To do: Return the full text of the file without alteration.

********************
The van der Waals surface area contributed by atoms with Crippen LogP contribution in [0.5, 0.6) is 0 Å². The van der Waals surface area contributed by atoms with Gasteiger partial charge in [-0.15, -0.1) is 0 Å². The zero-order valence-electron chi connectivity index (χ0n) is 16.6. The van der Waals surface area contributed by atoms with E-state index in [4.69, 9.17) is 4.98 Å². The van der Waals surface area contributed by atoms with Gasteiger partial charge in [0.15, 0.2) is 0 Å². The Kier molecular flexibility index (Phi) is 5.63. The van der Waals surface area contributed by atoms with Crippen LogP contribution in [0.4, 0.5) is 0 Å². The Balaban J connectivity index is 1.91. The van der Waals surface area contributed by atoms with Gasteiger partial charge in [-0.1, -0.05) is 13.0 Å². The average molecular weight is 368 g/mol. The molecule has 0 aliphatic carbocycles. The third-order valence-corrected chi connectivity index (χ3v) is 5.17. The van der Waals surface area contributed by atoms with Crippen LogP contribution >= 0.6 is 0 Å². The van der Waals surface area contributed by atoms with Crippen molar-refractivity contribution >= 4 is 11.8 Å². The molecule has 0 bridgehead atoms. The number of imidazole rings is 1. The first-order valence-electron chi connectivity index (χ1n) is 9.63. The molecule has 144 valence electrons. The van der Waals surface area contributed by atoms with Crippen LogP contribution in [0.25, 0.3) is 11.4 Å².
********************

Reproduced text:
The van der Waals surface area contributed by atoms with Crippen LogP contribution in [0.5, 0.6) is 0 Å². The van der Waals surface area contributed by atoms with Gasteiger partial charge in [-0.15, -0.1) is 0 Å². The zero-order valence-electron chi connectivity index (χ0n) is 16.6. The van der Waals surface area contributed by atoms with E-state index in [4.69, 9.17) is 4.98 Å². The van der Waals surface area contributed by atoms with Gasteiger partial charge in [0.15, 0.2) is 0 Å². The Kier molecular flexibility index (Phi) is 5.63. The van der Waals surface area contributed by atoms with Crippen LogP contribution in [0.4, 0.5) is 0 Å². The Balaban J connectivity index is 1.91. The van der Waals surface area contributed by atoms with Gasteiger partial charge in [-0.1, -0.05) is 13.0 Å². The average molecular weight is 368 g/mol. The molecule has 0 aliphatic carbocycles. The third-order valence-corrected chi connectivity index (χ3v) is 5.17. The van der Waals surface area contributed by atoms with Crippen LogP contribution >= 0.6 is 0 Å². The van der Waals surface area contributed by atoms with Crippen molar-refractivity contribution >= 4 is 11.8 Å². The molecule has 0 bridgehead atoms. The number of imidazole rings is 1. The first-order valence-electron chi connectivity index (χ1n) is 9.63. The molecule has 144 valence electrons. The van der Waals surface area contributed by atoms with Crippen LogP contribution in [0.25, 0.3) is 11.4 Å².